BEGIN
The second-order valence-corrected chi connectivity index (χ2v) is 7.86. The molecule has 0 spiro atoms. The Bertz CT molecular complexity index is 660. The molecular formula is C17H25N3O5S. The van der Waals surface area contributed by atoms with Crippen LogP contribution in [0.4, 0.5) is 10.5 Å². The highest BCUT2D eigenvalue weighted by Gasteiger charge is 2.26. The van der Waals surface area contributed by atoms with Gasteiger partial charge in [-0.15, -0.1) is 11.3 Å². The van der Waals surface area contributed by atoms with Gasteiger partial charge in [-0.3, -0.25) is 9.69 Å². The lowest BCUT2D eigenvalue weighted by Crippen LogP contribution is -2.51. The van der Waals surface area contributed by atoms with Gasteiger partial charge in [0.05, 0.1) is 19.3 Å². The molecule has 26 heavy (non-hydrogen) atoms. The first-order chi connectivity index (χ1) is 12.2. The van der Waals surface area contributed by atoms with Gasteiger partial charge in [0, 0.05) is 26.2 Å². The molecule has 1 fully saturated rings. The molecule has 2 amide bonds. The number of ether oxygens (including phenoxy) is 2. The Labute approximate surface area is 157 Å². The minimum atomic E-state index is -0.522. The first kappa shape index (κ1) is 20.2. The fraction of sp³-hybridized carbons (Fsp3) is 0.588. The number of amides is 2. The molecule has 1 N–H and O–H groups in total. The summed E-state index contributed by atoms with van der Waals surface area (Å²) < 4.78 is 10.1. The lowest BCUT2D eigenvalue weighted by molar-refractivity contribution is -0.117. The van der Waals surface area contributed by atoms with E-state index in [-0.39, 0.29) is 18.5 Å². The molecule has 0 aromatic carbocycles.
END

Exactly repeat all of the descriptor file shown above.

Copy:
The second-order valence-corrected chi connectivity index (χ2v) is 7.86. The molecule has 0 spiro atoms. The Bertz CT molecular complexity index is 660. The molecular formula is C17H25N3O5S. The van der Waals surface area contributed by atoms with Crippen LogP contribution in [0.4, 0.5) is 10.5 Å². The highest BCUT2D eigenvalue weighted by Gasteiger charge is 2.26. The van der Waals surface area contributed by atoms with Gasteiger partial charge in [-0.15, -0.1) is 11.3 Å². The van der Waals surface area contributed by atoms with Gasteiger partial charge in [-0.3, -0.25) is 9.69 Å². The lowest BCUT2D eigenvalue weighted by Crippen LogP contribution is -2.51. The van der Waals surface area contributed by atoms with Gasteiger partial charge in [0.05, 0.1) is 19.3 Å². The molecule has 26 heavy (non-hydrogen) atoms. The first-order chi connectivity index (χ1) is 12.2. The van der Waals surface area contributed by atoms with Gasteiger partial charge in [0, 0.05) is 26.2 Å². The molecule has 1 fully saturated rings. The molecule has 2 amide bonds. The number of ether oxygens (including phenoxy) is 2. The Labute approximate surface area is 157 Å². The minimum atomic E-state index is -0.522. The first kappa shape index (κ1) is 20.2. The fraction of sp³-hybridized carbons (Fsp3) is 0.588. The number of amides is 2. The molecule has 1 N–H and O–H groups in total. The summed E-state index contributed by atoms with van der Waals surface area (Å²) < 4.78 is 10.1. The lowest BCUT2D eigenvalue weighted by molar-refractivity contribution is -0.117. The van der Waals surface area contributed by atoms with E-state index in [-0.39, 0.29) is 18.5 Å². The molecule has 0 aromatic carbocycles.